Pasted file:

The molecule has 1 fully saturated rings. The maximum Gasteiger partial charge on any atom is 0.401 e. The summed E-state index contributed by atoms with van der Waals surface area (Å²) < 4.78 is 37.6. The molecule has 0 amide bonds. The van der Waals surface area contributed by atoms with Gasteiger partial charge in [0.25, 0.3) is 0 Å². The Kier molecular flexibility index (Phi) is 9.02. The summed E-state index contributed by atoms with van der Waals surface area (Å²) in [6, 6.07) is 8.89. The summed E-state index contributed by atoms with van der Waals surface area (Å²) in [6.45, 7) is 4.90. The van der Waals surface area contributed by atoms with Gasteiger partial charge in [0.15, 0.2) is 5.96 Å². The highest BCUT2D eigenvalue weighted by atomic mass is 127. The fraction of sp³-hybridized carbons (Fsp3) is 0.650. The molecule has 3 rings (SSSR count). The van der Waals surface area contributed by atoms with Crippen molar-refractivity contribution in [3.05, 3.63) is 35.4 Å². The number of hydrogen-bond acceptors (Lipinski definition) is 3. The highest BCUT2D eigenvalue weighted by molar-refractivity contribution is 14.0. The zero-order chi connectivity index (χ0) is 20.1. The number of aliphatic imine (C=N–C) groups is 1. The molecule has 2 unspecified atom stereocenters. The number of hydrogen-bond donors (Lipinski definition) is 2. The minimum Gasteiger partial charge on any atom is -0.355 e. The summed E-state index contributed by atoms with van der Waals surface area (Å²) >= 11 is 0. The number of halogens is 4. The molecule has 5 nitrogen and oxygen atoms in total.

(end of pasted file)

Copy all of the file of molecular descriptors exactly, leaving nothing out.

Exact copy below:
The molecule has 1 fully saturated rings. The maximum Gasteiger partial charge on any atom is 0.401 e. The summed E-state index contributed by atoms with van der Waals surface area (Å²) < 4.78 is 37.6. The molecule has 0 amide bonds. The van der Waals surface area contributed by atoms with Gasteiger partial charge in [0.25, 0.3) is 0 Å². The Kier molecular flexibility index (Phi) is 9.02. The summed E-state index contributed by atoms with van der Waals surface area (Å²) in [6, 6.07) is 8.89. The summed E-state index contributed by atoms with van der Waals surface area (Å²) in [6.45, 7) is 4.90. The van der Waals surface area contributed by atoms with Gasteiger partial charge in [0.15, 0.2) is 5.96 Å². The highest BCUT2D eigenvalue weighted by atomic mass is 127. The fraction of sp³-hybridized carbons (Fsp3) is 0.650. The molecule has 3 rings (SSSR count). The van der Waals surface area contributed by atoms with Crippen molar-refractivity contribution in [3.05, 3.63) is 35.4 Å². The number of hydrogen-bond acceptors (Lipinski definition) is 3. The highest BCUT2D eigenvalue weighted by molar-refractivity contribution is 14.0. The zero-order chi connectivity index (χ0) is 20.1. The number of aliphatic imine (C=N–C) groups is 1. The molecule has 2 unspecified atom stereocenters. The number of hydrogen-bond donors (Lipinski definition) is 2. The minimum Gasteiger partial charge on any atom is -0.355 e. The summed E-state index contributed by atoms with van der Waals surface area (Å²) >= 11 is 0. The number of halogens is 4. The molecule has 5 nitrogen and oxygen atoms in total.